After reading that officers statements, the need for the running resume—the document that chronicles in real-time all orders and cop movements—is obvious.

And the need for accountability remains a strong motivation. Especially since Chief Cathy Lanier had a hand in developing policies that lead to Pershing Park.

Lanier had a hand in developing the hog-tie technique. The 400 arrested that day were shipped off to the police academy where they were then hog-tied. In a deposition, Lanier discusses the technique. She claimed that it was comfortable: “[I]t was not uncomfortable. In fact, I recall sitting on a couch in the commander's office with my cuff to my ankle and to my wrist, and was able to not only sit and stand but could also lay down with relative ease.”

Photograph by Darrow Montgomery.

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  • ArlingtonAaron

    Oh, you are such a jerk Chief Lanier. I'm sure it was pretty comfortable on your commander's office couch. Not so much though while trying to sleep on a gym floor on a gymnastics mat with plastic digging into my wrist and ankle.

    Also, at risk of repeating myself, the other reason this case is important is that it is a referendum on the entire Chief Ramsay era: it has been determined that that he can be found personally liable in this case, as the conduct seems to be so egregious and outside the bounds of any reasonable professional capacity... I think coverups at MPD were probably directed at keeping liability away from himself and his assistant chief, and towards the city. Who cares if the coverup costs the city millions, if he can keep his Philadelphia paycheck from being garnished.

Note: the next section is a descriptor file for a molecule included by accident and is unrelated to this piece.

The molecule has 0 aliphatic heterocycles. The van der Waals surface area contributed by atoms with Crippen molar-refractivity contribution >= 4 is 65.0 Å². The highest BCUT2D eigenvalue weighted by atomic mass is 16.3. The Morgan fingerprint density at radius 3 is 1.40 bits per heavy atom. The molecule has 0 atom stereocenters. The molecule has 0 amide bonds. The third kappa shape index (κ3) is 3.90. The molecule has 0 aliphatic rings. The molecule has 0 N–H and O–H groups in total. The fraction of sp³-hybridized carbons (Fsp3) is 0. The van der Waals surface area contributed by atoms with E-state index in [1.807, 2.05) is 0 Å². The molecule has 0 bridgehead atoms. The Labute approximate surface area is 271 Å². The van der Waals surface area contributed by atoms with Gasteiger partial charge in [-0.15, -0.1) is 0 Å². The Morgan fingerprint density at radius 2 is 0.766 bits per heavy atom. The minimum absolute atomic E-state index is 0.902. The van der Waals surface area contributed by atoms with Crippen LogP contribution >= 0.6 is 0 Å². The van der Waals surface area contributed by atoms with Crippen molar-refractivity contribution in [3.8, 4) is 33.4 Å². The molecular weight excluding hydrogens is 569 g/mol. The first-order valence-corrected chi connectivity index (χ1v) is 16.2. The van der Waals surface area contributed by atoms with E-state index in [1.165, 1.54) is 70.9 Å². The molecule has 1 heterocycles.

• Joel Lawson

    I'll never forget a KCA town hall meeting where then-Mayor Williams found himself on the defensive re: then-Chief Ramsey. Williams began a drumbeat that no matter what he heard about Chief Ramsey in DC, he heard the opposite at homeland security conferences and other confabs in cities across the US and even overseas. He decided to make a rhetorical flourish out of mentioning a variety of those cities' names. "You know what I hear in [city X] and [city Y] and [city Z]?"

    I'd had enough. "THEY DON'T LIVE HERE!" I yelled out.